Mills was very fortunate to learn from Coach McGraw on how to be successful at this level. “A lot of it is outworking people,” Mills said.

However, he sees himself replicating more of Coach Gillispie in practice with intensity levels and similar drills.

“Picking the players is something that Coach McGraw and I have perfected over the years,” Mills said.

The way the coaches and Mills pick their players and get their teams together is to start out by talking to people. 

He has reached out to 175 kids this season and touched based on their interests and if they are wanting to come to North Lake or not.

He then narrows it down to 20-24 students. From there He can get about 15 of them into classes together. 

There are other coaches that don’t take that same approach, but Coach McGraw was so successful that Mills wants to follow in his footsteps. 

“When students are in dorms on campus you know where they are at all the time, but when you don’t you assume they are doing what they are supposed to be doing,” Mills said.

However, with the filtering process he tries to figure out who would be a good fit. Then figures out who is focused on the team and school versus other distractions. 

With Mills being the only full-time coach, it makes it difficult to stay on top of their academics and the details he is used to with having worked at big universities. 

Mills said, “At those places each of us on staff had about four players we were in charge of and you had to know when their assignments are due, make sure they are getting them turned in.”

Mills makes sure they get tutoring or the help they need to succeed and not fall behind. 

He has to keep the players healthy and eligible to play. 

Mills tries to do that here and even though it can’t be done at the same scale, he has really good assistants that come and help him when they can.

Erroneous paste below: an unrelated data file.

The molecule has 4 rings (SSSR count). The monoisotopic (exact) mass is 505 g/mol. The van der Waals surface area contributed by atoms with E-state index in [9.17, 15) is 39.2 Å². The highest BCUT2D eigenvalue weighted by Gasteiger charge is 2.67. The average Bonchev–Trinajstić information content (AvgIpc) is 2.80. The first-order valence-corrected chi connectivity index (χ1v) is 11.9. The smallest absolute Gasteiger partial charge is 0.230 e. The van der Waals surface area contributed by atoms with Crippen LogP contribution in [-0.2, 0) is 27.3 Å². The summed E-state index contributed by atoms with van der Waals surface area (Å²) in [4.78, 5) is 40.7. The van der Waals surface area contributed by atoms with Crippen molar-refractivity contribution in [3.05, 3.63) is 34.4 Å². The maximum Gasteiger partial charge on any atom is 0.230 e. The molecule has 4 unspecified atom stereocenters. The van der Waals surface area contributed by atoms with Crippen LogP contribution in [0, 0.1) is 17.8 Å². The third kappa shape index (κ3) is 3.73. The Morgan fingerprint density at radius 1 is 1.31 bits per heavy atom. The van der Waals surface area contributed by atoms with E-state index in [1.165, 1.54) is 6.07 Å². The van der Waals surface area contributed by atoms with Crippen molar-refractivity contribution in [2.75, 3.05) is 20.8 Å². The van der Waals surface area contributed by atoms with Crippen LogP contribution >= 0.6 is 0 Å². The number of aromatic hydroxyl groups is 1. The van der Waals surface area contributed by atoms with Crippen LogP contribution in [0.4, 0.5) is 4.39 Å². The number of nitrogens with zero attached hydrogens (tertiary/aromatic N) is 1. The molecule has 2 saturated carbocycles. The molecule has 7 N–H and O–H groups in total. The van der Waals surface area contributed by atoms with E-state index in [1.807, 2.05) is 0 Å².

“They have been a huge help at keeping everything organized so that we can stay on top of the students,” Mills said.

He personally recommend what classes to take to his incoming freshman for their first semester. So that most of them are in the same class at the same time and it helps him help them be successful academically. 

His number one goal is to get these guys scholarships to four-year schools. 

Mills said some students don’t get scholarships but they get scholarship level players and then go play against scholarship schools. 

Last year, the team beat nine out of thirteen scholarships teams and this year they go again ten teams.

Those games against the scholarship schools are what these four-year schools want to see. 

Mills sends the film to the coaches to try and get the players recruited. 

“They get noticed by their ability to play basketball and then it goes into their academics,” Mills said. 

Mills said discipline and student decision making is also something recruiters look into.

Mills said recruiters usually ask, “‘Are you able to pass classes?’ ‘How are you with your teammates off and on the court?’ ‘Are you smoking or drinking and does that hinder your playing ability?’ ‘Are you really into girls and that distracts you? Are you really into video games and does that distract you?.’”

The recruiters look into all of that because they are going to pay these students to be on their team essentially. 

“There is a lot of money involved with these students and the coaches make millions of dollars,” Mills said. “Coach [Danny] Manning made two million dollars a year. Coaches can get fired if these students fool around and mess up, so they really focus on who to pick for their teams.”

Mills said, “North Lake is a great location and that makes it easier to get players.” 

He doesn’t find taking McGraw’s place intimidating because he is up for the challenge, and is confident because he has learned from McGraw, and he  doesn’t feel like he is going to fail. 

Mills is not sure if  he will win four national championships that McGraw won during his time with the team. He is however, confident that he can bring our team to victory.

“Coach Mills has been an assistant at North Lake for six years,” said McGraw. “He already has been a big part of our success and he will do a super job as the head coach. I am proud of him.”

To follow Coach Mills and the Blazers go to Twitter @Josh_mills and @NorthLakeNBB.

“I am really happy to be here,” Mills said. “I grew up here and went to school here. So, it feels good to have everyone come to watch my team and these students’ success.”